ad campaign with the British pop singer Dua Lipa. This spring, the hip-hop star Travis Scott released Cacti, a seltzer made with blue agave syrup, in a partnership with Anheuser-Busch. It quickly sold out in many locations.

“People were lining up outside of the stores to buy Cacti and share pictures of themselves with their carts full of Cacti,” said Marcel Marcondes, the chief marketing officer for Anheuser-Busch.

Also this spring, Topo Chico Hard Seltzer was released. A partnership between Coca-Cola and Molson Coors Beverage, it hit shelves in 16 markets across the country, chasing the cult following of Topo Chico’s seltzer water in the South.

“I feel like I can walk into a party saying, ‘Oh, yeah, I brought the Topo Chico,’” said Dane Cardiel, 32, who works in business development for a podcast company and lives in Esopus, N.Y., about 60 miles south of Albany.

How flavored bubbly water with alcohol became a national phenomenon is partly due to social media videos that went viral and clever marketing that sold hard seltzers as a “healthier” alcohol choice.

White Claw’s slim cans prominently state that the drinks contain only 100 calories, are gluten free and have only two grams each of carbohydrates and sugar. The brand is owned by the Canadian billionaire Anthony von Mandl, who created Mike’s Hard Lemonade.

“The health and wellness element is front and center in terms of the visual marketing,” said Vivien Azer, an analyst at the Cowen investment firm. “Every brand’s packaging features its relatively low carb and sugar data.”

On top of that, the alcohol content in most hard seltzers, about 5 percent, or the same as 12 ounces of a typical beer, is less than a glass of wine or a mixed drink. That makes it easier for people to sip at a party or while watching a game without getting intoxicated or winding up with the belly-full-of-beer feeling.

“It’s a nice drink for an afternoon on the patio,” said Shelley Majeres, the general manager of Blake Street Tavern in downtown Denver. “You can drink four or five of them in an afternoon and not have a big hangover or get really drunk.”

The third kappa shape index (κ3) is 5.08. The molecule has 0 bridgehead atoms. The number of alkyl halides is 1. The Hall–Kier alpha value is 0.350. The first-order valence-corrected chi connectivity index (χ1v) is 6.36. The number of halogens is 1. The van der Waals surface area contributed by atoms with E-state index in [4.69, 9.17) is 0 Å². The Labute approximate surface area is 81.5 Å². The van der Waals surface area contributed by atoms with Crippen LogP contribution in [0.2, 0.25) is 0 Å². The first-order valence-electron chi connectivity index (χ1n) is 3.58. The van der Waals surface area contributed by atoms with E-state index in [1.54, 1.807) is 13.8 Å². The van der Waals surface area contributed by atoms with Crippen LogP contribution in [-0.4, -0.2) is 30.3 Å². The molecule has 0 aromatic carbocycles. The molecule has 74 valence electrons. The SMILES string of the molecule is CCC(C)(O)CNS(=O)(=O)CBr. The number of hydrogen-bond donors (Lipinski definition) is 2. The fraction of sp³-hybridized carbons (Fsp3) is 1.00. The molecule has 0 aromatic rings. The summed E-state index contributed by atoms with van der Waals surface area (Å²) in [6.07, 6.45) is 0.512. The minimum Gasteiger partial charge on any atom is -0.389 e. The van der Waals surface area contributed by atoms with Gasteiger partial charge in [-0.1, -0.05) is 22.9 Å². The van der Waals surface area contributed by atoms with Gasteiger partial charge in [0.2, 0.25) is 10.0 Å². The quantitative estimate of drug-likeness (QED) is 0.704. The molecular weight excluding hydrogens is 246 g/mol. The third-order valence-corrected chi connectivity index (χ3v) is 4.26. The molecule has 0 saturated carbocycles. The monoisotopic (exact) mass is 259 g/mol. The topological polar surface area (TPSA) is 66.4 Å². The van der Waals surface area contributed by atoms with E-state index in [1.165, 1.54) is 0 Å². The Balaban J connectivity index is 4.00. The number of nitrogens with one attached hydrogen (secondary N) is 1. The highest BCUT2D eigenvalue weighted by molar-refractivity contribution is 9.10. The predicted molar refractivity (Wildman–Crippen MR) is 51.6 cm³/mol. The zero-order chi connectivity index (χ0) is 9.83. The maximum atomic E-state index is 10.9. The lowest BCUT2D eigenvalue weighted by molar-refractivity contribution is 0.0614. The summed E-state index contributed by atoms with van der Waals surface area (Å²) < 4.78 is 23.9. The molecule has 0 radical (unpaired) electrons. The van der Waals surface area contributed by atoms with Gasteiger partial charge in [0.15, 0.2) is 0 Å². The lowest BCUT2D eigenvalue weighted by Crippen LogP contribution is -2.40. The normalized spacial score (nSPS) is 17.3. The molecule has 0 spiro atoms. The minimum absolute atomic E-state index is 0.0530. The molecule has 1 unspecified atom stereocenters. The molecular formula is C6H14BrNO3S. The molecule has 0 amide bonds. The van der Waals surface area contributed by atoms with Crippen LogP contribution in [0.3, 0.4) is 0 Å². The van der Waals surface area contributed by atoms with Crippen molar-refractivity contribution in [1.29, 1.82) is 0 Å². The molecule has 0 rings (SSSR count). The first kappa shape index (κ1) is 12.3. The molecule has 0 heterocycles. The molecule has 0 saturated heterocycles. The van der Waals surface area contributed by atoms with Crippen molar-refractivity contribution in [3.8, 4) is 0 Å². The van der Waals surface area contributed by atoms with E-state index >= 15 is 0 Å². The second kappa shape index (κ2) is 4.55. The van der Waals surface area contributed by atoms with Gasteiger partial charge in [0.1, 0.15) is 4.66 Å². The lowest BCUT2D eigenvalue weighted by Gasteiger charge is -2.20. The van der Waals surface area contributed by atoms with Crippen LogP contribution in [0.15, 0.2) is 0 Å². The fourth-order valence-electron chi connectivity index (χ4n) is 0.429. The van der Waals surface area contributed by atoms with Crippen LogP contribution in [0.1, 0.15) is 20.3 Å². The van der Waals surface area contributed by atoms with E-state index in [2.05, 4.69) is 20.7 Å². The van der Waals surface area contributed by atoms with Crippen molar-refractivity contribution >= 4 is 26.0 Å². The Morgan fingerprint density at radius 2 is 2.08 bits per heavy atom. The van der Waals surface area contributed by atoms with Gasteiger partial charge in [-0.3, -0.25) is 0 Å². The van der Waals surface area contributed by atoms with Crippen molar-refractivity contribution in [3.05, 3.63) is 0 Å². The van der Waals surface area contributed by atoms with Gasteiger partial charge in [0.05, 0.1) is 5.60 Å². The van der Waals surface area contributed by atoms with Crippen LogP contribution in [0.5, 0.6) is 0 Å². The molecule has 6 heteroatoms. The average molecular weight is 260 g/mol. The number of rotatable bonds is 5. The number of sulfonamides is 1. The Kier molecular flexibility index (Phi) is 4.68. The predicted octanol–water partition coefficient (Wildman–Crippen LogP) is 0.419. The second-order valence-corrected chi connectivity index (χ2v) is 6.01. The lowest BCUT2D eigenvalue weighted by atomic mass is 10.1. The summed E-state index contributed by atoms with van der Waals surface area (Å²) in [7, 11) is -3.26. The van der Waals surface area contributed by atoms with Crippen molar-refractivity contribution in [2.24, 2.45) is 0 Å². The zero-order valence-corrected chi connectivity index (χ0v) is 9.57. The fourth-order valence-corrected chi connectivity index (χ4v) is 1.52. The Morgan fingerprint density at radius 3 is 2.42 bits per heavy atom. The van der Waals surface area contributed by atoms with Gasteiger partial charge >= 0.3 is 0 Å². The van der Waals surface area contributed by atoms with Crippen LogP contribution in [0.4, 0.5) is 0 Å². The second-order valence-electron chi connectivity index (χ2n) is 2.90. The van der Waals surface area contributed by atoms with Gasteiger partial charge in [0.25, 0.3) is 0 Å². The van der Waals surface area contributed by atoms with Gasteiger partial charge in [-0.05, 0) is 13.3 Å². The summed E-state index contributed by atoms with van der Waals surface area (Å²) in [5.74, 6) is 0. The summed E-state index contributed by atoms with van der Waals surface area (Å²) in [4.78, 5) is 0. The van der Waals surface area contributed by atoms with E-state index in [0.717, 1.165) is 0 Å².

Blake Street, an 18,000-square-foot sports bar, started selling hard seltzers two years ago. Today, they make up about 20 percent of its can and bottle sales.

The industry has also neatly sidestepped the gender issue that plagued earlier, lighter alcoholic alternatives like Zima, which became popular with women but struggled to be adopted by men.

“I’ve got just as many men as women drinking it,” said Nick Zeto, the owner of Boston Beer Garden in Naples, Fla. “And it started with the millennials, but now I have people in their 40s, 50s and 60s ordering it.”

That kind of broad appeal is attractive to beer, wine and spirits companies.

“We view ourselves as the challenger brand,” said Michelle St. Jacques, the chief marketing officer of Molson Coors, which has been making beer since the late 1700s but hopes to end this year with 10 percent of the hard seltzer market.

Last spring, the company released Vizzy, a hard seltzer that contains vitamin C. Top Chico came this spring. “We feel like we’re making great progress in seltzer by not trying to bring me-too products, but rather products and brands that have a clear difference,” Ms. St. Jacques said.

While grocery and liquor stores have made plenty of space available to the hard seltzer brands that people drink at home, the competition to get into restaurants and bars is fierce. Most want to offer only two or three brands to their customers.

“Oh, my god, I get presented with new hard seltzer whenever they can get my attention,” said Mr. Stone, who sells six brands at the Rambler. The crowd favorite, he said, is the vodka-based High Noon Sun Sips peach, made by E.&J. Gallo Winery. “Everybody, from the big brands to small, new ones, are getting into the hard seltzer game.”

View Source

>>> Don’t Miss Today’s BEST Amazon Deals! <<<<

Vets Go Upscale to Care for Pets (and Their Owners)

When Allegra Brochin and her boyfriend adopted Sprinkles, a feisty white Maltese, last year, they set about finding pet care.

“I immediately started looking,” said Ms. Brochin, 23, who works as a communications coordinator for Michael Kors in New York.

She saw ads for Bond Vet pop up on her Instagram feed, and when she took in Sprinkles for her shots, she was won over by the look and feel of the clinic, “especially when it’s for a pet you care about and feel responsible for,” she said.

Ms. Brochin is not alone in her devotion to her pandemic pet. More than 12.6 million households adopted animals from March to December of last year, according to the American Pet Products Association, helping to propel an increase in visits and revenue to veterinary offices, as new owners took pets in for their first checkup.

pet care business is riding a growth spurt: Morgan Stanley projected that it would be a $275 billion industry in 2030, up from $100 billion in 2019, with vet care the fastest-growing segment over the next decade.

“Ten years ago, there was a baby boom,” Arash Danialifar, chief executive of GD Realty Group, a California company that has leased space to a veterinary start-up, said about the proliferation of shops selling children’s fashion. “Now it’s all about pets.”